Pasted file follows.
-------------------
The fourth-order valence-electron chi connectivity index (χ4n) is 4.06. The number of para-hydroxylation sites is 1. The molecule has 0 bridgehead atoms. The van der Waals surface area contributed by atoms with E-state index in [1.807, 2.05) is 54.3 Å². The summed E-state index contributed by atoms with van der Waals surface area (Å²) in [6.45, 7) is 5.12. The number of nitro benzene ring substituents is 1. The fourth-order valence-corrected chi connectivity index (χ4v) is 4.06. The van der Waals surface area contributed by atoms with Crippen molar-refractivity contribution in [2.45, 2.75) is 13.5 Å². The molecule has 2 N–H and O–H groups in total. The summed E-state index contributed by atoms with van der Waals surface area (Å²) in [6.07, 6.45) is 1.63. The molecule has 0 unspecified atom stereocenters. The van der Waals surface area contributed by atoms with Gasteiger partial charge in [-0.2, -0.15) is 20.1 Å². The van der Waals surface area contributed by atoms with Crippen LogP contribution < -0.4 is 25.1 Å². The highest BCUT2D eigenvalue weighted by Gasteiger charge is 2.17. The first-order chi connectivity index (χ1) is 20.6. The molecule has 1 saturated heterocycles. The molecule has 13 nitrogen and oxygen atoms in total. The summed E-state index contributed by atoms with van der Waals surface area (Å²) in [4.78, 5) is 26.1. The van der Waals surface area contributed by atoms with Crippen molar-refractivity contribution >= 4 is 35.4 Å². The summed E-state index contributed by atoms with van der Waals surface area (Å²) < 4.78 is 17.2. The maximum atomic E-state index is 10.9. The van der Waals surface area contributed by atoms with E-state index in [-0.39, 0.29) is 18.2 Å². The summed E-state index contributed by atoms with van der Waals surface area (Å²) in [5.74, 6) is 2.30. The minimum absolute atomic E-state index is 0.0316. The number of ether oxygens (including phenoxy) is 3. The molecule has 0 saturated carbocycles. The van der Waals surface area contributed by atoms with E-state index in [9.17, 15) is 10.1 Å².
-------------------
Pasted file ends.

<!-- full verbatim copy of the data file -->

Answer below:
The fourth-order valence-electron chi connectivity index (χ4n) is 4.06. The number of para-hydroxylation sites is 1. The molecule has 0 bridgehead atoms. The van der Waals surface area contributed by atoms with E-state index in [1.807, 2.05) is 54.3 Å². The summed E-state index contributed by atoms with van der Waals surface area (Å²) in [6.45, 7) is 5.12. The number of nitro benzene ring substituents is 1. The fourth-order valence-corrected chi connectivity index (χ4v) is 4.06. The van der Waals surface area contributed by atoms with Crippen molar-refractivity contribution in [2.45, 2.75) is 13.5 Å². The molecule has 2 N–H and O–H groups in total. The summed E-state index contributed by atoms with van der Waals surface area (Å²) in [6.07, 6.45) is 1.63. The molecule has 0 unspecified atom stereocenters. The van der Waals surface area contributed by atoms with Gasteiger partial charge in [-0.2, -0.15) is 20.1 Å². The van der Waals surface area contributed by atoms with Crippen LogP contribution < -0.4 is 25.1 Å². The highest BCUT2D eigenvalue weighted by Gasteiger charge is 2.17. The first-order chi connectivity index (χ1) is 20.6. The molecule has 1 saturated heterocycles. The molecule has 13 nitrogen and oxygen atoms in total. The summed E-state index contributed by atoms with van der Waals surface area (Å²) in [4.78, 5) is 26.1. The van der Waals surface area contributed by atoms with Crippen molar-refractivity contribution >= 4 is 35.4 Å². The summed E-state index contributed by atoms with van der Waals surface area (Å²) < 4.78 is 17.2. The maximum atomic E-state index is 10.9. The van der Waals surface area contributed by atoms with E-state index in [-0.39, 0.29) is 18.2 Å². The summed E-state index contributed by atoms with van der Waals surface area (Å²) in [5.74, 6) is 2.30. The minimum absolute atomic E-state index is 0.0316. The number of ether oxygens (including phenoxy) is 3. The molecule has 0 saturated carbocycles. The van der Waals surface area contributed by atoms with E-state index in [9.17, 15) is 10.1 Å².